accepted maximum of 30.
In the initial state the double observation window was fitted with two panes
of glass of -| in. and J in. thickness respectively. The studio and cubicle were very
prone to acoustic feedback resulting in a howl if a high monitoring level was used,
the maximum permissible gain from the microphone in the studio to a normal listening
position in the cubicle being only 5 dB for some microphone positions. The frequen-
cies of howl were found to be 32 c/s or 64 c/s corresponding with the common first and
second lengthwise modes of the studio and of the cubicle (17-| ft}. It is clear that
the unusually low stability was due to the fact that pressure maxima occurring in the
cubicle along the partition wall at 32 c/s and its harmonics were able to excite the
same modal frequencies in the studio. The window was found to be the principal
leakage path at -these frequencies and the thicknesses of the two panes were therefore
increased to -| in. and -| in. respectively. This modification greatly improved the
howl— round stability, though it did not appreciably affect the average sound insulation
figure which was already satisfactory.
Pig. 4(b) shows the reverberation characteristics of the cubicle.
3.3. Studios Nos, 3 and 5 (6,300, 6,700 ft 3 ) Drama Studios.
Studios- Hqs.. 3 and 5 will be considered together since they form a pair of
drama studios and the problems of their design and treatment were in many respects
similar. They are rather low for their horizontal dimensions, and the original
designs did not include any absorbing material on the ceilings. Experience with the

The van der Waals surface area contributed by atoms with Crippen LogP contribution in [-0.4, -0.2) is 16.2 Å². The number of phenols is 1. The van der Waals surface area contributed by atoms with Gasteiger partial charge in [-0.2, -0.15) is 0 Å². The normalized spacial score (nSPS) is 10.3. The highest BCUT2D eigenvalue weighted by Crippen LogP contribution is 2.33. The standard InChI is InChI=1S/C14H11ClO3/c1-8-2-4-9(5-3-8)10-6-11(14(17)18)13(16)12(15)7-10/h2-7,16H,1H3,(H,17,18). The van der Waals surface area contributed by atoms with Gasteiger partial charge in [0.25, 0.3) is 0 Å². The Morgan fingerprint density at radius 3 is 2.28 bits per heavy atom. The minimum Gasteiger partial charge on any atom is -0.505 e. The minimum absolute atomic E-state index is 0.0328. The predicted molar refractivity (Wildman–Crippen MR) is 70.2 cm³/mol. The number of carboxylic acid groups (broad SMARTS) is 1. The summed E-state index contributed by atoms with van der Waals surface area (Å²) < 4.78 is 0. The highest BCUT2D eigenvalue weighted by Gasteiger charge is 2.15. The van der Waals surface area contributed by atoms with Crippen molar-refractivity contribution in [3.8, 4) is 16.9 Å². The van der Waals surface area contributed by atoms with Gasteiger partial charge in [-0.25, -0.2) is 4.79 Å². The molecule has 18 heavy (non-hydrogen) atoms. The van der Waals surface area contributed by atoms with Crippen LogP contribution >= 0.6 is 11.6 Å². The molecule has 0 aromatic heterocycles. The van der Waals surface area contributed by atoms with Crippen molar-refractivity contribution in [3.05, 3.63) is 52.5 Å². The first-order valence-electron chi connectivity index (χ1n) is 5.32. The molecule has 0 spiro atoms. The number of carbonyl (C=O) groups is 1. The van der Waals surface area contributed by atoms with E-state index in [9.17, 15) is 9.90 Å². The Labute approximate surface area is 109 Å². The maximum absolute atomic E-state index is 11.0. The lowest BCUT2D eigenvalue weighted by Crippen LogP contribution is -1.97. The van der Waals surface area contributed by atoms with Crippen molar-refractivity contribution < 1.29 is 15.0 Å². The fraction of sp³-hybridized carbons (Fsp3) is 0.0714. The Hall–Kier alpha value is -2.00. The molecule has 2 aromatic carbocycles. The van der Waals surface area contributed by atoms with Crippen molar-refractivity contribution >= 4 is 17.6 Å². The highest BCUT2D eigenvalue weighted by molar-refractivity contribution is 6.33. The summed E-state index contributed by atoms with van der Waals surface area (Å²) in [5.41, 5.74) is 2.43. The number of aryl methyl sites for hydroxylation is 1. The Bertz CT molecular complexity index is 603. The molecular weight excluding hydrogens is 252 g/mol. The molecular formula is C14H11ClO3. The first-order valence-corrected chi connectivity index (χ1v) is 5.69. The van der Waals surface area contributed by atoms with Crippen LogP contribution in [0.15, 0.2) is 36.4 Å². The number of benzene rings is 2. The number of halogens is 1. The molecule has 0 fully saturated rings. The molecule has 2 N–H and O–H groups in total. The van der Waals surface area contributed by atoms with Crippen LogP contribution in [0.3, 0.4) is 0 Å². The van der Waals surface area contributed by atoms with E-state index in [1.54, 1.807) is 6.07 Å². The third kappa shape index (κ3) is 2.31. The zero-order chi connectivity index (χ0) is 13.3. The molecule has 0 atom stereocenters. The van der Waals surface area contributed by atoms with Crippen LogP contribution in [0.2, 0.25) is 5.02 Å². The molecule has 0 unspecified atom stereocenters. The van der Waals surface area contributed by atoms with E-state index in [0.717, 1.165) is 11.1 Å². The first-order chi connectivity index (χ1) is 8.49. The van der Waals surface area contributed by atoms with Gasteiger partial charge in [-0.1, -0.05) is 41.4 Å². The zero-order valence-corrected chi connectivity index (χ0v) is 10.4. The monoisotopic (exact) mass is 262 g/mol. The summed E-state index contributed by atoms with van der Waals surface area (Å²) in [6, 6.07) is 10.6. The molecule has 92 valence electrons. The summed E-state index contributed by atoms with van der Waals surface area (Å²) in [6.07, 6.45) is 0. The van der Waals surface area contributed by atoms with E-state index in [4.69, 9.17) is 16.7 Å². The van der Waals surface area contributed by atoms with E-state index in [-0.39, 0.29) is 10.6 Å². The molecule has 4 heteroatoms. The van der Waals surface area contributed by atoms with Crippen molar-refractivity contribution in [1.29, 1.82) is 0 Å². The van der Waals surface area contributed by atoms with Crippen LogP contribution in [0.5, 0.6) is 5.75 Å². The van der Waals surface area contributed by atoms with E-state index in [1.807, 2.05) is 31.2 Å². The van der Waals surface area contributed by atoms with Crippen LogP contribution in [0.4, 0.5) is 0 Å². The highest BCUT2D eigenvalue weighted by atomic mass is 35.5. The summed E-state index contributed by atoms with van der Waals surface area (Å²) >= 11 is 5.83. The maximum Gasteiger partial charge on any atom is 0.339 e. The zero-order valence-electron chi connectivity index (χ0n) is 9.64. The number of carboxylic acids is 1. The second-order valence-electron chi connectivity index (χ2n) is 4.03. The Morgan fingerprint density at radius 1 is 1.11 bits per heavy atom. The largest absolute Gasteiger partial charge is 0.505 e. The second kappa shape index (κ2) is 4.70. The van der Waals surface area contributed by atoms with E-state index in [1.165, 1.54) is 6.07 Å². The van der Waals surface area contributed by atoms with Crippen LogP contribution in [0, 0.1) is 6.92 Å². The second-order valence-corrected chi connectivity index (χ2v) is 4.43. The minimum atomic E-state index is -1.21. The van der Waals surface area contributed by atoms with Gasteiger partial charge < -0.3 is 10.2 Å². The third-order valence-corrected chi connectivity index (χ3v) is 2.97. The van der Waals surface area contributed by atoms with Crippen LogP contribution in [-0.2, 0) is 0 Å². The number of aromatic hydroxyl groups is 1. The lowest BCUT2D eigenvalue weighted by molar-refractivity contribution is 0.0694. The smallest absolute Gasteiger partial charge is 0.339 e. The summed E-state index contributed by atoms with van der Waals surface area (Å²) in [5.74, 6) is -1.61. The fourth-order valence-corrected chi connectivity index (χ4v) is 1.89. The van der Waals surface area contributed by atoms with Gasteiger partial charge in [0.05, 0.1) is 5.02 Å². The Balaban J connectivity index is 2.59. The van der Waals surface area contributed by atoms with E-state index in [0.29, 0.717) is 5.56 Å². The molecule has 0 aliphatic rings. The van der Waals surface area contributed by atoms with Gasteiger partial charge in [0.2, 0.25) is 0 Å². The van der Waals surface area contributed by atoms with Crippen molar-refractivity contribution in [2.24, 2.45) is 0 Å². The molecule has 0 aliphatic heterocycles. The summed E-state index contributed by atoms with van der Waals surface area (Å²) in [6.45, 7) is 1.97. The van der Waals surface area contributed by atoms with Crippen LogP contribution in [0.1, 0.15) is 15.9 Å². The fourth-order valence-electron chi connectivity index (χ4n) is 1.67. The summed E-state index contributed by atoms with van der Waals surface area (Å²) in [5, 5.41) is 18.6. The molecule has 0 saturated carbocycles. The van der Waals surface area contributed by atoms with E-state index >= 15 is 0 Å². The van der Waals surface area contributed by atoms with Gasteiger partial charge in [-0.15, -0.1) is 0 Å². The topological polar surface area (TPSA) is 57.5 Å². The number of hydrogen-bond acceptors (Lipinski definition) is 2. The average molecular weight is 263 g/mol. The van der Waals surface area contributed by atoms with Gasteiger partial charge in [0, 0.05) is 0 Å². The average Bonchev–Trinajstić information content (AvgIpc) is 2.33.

studios in 1 and 1A Portland Place suggested that severe rings and flutters would be
expected. Ceiling absorbers as used in Portland Place were therefore added, consist-
ing of glasswool blankets enclosed in Tygan— covered frames, suspended at varying
distances up to 18 in. from the ceiling. Fig. 6 which is a photograph of Studio No. 5
shows the appearance of the ceiling absorbers.
Each studio is built in the form of a complete brick shell isolated from the
rest of the building by cavities around the walls and ceiling and by a layer of
glasswool quilt beneath the concrete floor. The ceiling, consisting of Colterro lath
and plaster, is suspended from the main structure by felt pads, and the inner walls
stand on two layers of bituminous roof ing- felt . The inner walls were originally
intended to be of 3 in. clinker block which would have provided a great deal of
absorption below 250 c/s, but 4-|in. brickwork was substituted in the interests of
improved insulation. The bass absorption thus lost was difficult to recover and it
was eventually necessary to increase very considerably the number of low-frequency
membrane absorbers in each studio.
When first tested, both studios were excessively reverberant in the bass and
there was a dip in the reverberation characteristic at 1,000 c/s due to the use of